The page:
Within the supposedly “disadvantaged” groups receiving preferential treatment, benefits are captured by the better educated, more articulate and more politically skilled elite. With respect to the quota for women in parliaments, for example, the scheme was long ago hijacked by the “bibi, beti and bahu” brigade, meaning the wives, daughters and daughters-in-law of the incumbent political elite.

Preferential policies are a political response to symbols of sectarian identity. They create and nurture vested interests. Caste is now being used in India as a system for distributing political spoils. It is organized for capturing political power and the social and material benefits that flow from it, whether a government job, preferential entry into an educational institution, or a government licence. Where caste led, gender followed.

The programs are out of control, so much so that many groups engage in acts of mass public protest to press their claims for being added to the list of the disadvantaged. Their major motivation is the material and career opportunities that would result from being so inscribed, from admission to schools and universities, recruitment into the public service, and also promotion.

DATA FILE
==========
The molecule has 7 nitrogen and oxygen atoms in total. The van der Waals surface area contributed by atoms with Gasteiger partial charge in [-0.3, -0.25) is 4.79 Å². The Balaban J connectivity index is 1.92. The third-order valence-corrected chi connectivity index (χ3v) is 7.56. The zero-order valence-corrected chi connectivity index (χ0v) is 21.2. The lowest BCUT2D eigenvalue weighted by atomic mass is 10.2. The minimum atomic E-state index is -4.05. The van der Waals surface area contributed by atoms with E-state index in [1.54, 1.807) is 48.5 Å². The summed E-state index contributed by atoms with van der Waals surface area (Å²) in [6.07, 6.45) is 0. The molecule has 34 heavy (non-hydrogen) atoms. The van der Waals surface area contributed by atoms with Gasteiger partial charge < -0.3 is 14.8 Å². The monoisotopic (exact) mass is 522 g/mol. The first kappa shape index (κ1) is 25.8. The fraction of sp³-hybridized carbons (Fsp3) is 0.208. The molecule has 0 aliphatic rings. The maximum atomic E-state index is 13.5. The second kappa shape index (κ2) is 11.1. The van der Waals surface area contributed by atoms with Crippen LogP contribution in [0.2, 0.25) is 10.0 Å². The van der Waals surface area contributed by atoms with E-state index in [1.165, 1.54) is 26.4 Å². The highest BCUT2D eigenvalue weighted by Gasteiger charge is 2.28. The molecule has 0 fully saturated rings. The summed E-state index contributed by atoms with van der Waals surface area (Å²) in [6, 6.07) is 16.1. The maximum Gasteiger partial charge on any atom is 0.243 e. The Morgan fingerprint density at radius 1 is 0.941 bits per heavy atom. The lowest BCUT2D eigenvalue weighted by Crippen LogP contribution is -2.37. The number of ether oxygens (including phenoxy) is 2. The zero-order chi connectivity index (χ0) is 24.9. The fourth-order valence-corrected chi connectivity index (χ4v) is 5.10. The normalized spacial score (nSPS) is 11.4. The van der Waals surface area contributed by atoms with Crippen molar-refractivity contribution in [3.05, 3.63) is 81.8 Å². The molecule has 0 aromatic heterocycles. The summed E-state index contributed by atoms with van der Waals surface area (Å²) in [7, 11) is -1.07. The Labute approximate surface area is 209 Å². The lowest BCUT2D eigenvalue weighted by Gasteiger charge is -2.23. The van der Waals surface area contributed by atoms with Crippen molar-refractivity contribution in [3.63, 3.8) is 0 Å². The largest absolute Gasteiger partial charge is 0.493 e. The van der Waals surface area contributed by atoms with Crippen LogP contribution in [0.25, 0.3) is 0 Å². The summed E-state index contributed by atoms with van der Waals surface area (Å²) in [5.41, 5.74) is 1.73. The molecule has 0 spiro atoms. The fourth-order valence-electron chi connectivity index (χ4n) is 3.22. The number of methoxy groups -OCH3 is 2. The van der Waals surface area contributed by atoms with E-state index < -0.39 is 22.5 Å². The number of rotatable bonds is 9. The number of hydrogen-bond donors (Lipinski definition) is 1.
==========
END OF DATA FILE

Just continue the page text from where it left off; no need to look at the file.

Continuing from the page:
Affirmative action programs are meant to reduce and eliminate intergroup disparities, but group leaders are dependent for their leadership positions on the perpetuation of perceived disparities. A solution of ethnic or gender problems would deprive the leaders of a platform and a role. Upping the ante by raising ever expanding demands enlarges the role of group activists and gives them a bigger stage from which to manipulate more people.

Sound familiar?

The most insidious consequence of affirmative action is the fact that it is so often counterproductive. Preferential policies foster the values of solidarity based on the cult of victimhood—instead of thrift, hard work, self-improvement and property ownership. They rest on the assumption of superiority in the nontarget groups, and reinforce the sense of inferiority in target groups.